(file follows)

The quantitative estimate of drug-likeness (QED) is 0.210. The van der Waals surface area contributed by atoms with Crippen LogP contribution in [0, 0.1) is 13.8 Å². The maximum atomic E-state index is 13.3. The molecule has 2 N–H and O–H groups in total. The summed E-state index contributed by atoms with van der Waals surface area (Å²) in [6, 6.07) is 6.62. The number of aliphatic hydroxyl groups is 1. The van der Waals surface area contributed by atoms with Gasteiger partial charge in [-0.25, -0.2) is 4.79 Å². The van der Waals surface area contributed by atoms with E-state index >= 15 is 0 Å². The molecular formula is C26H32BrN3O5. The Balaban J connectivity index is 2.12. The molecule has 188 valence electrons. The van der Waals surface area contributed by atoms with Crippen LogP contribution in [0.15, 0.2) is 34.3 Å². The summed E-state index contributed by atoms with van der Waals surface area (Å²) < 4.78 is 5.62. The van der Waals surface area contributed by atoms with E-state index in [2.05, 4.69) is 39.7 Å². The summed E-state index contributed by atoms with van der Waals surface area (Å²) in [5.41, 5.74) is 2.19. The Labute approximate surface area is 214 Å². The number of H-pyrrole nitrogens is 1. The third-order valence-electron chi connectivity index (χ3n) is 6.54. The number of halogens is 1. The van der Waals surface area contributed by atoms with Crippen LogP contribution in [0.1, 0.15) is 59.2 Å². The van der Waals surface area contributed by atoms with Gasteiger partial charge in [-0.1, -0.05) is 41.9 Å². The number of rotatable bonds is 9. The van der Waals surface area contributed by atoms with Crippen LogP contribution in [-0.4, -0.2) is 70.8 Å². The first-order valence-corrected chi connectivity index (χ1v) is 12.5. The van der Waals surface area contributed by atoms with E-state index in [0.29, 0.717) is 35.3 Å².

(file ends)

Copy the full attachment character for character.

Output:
The quantitative estimate of drug-likeness (QED) is 0.210. The van der Waals surface area contributed by atoms with Crippen LogP contribution in [0, 0.1) is 13.8 Å². The maximum atomic E-state index is 13.3. The molecule has 2 N–H and O–H groups in total. The summed E-state index contributed by atoms with van der Waals surface area (Å²) in [6, 6.07) is 6.62. The number of aliphatic hydroxyl groups is 1. The van der Waals surface area contributed by atoms with Gasteiger partial charge in [-0.25, -0.2) is 4.79 Å². The van der Waals surface area contributed by atoms with E-state index >= 15 is 0 Å². The molecular formula is C26H32BrN3O5. The Balaban J connectivity index is 2.12. The molecule has 188 valence electrons. The van der Waals surface area contributed by atoms with Crippen LogP contribution in [0.15, 0.2) is 34.3 Å². The summed E-state index contributed by atoms with van der Waals surface area (Å²) < 4.78 is 5.62. The van der Waals surface area contributed by atoms with E-state index in [2.05, 4.69) is 39.7 Å². The summed E-state index contributed by atoms with van der Waals surface area (Å²) in [5.41, 5.74) is 2.19. The Labute approximate surface area is 214 Å². The number of H-pyrrole nitrogens is 1. The third-order valence-electron chi connectivity index (χ3n) is 6.54. The number of halogens is 1. The van der Waals surface area contributed by atoms with Crippen LogP contribution in [0.1, 0.15) is 59.2 Å². The van der Waals surface area contributed by atoms with Gasteiger partial charge in [-0.1, -0.05) is 41.9 Å². The number of rotatable bonds is 9. The van der Waals surface area contributed by atoms with Crippen LogP contribution in [-0.4, -0.2) is 70.8 Å². The first-order valence-corrected chi connectivity index (χ1v) is 12.5. The van der Waals surface area contributed by atoms with E-state index in [0.29, 0.717) is 35.3 Å².